These two points of excellence are precisely what search algorithms typically require for good performance which partially explains why the human-preferred method of search is so different from the computer-preferred method. The advantages of humans have traditionally been:

    1. Significant long term memory For example humans might have a significant advantage using a smarter search technique becaue they can use previous search-based successes and failures to bias search on new problems. Computers are gaining this advantage as well due to massive hard drives and networking.
    2. Massively parallel hardware While the speed that brains work at may not be very significant, the total amount of computation done by a brain is enormous. For example, estimates of 1015 neural connections are credible. Chip designers, who are stymied in the production of sequential execution speed are parallelizing via speculative execution, special instruction sets, “hyperthreading”, dual core processors, SMP machines, and clusters. It will be awhile before computers can execute as many parallel instructions as computer processors, but not as long as you might expect—the cell processor claims 0.25*1012 floating point operations per second.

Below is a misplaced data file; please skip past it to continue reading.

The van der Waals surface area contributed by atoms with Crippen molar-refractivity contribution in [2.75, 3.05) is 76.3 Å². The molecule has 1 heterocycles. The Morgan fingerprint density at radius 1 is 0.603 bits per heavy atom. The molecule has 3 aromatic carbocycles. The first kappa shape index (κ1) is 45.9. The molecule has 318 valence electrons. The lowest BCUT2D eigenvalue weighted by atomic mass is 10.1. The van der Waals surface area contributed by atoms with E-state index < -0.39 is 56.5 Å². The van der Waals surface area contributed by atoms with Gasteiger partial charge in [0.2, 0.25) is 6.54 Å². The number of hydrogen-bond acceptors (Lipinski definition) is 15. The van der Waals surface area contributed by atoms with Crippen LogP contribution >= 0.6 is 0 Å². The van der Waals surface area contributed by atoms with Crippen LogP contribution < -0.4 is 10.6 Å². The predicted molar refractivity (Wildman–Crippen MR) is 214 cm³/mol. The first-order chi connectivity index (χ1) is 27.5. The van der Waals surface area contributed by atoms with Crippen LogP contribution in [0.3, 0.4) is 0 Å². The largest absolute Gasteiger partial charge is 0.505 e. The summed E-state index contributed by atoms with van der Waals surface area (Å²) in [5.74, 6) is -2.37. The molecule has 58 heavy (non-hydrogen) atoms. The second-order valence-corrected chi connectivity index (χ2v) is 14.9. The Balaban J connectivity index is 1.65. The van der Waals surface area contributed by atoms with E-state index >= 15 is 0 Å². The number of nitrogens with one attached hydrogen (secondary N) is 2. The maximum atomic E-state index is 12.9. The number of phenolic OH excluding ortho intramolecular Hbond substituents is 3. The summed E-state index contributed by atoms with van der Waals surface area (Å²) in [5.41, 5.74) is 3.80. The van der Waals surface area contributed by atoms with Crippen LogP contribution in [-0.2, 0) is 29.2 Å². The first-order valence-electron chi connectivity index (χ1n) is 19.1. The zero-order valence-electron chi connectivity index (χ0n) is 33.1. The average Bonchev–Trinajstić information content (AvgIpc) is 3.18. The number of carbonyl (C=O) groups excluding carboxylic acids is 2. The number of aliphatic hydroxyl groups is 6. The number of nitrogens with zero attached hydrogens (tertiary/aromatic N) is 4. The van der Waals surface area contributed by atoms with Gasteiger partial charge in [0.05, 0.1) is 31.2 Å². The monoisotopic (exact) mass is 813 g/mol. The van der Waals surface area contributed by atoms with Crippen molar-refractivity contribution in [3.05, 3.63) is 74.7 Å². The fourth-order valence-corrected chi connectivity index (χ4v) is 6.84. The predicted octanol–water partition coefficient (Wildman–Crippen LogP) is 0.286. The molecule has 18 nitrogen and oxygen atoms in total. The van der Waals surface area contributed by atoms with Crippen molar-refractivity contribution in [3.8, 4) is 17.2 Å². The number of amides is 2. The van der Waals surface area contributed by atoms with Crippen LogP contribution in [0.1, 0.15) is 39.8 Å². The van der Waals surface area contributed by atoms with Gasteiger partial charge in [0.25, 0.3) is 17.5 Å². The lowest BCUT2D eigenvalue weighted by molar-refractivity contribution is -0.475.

Putting these observations together, we see that computers are becoming more ’rounded’ in their strengths which suggests highly parallelizable algorithms using large quantities of memory may become more viable solutions for search problems. These qualities of ‘highly parallelizable’ and ‘incorporating long term memory’ characterize many of our prediction algorithms.

  2. We have gained a finer understanding of what learning is and how it can take place.

    In the beginning, on the applied side, learning was simply understood at a ‘type’ level with a relatively sparse set of types such as ‘binary classification’ and ‘multiclass classification’. Evidence of this can be seen in the UCI machine learning repository where most learning problems are ‘projected’ (via throwing away extra information) into binary or multiclass prediction even when the original problem was significantly different.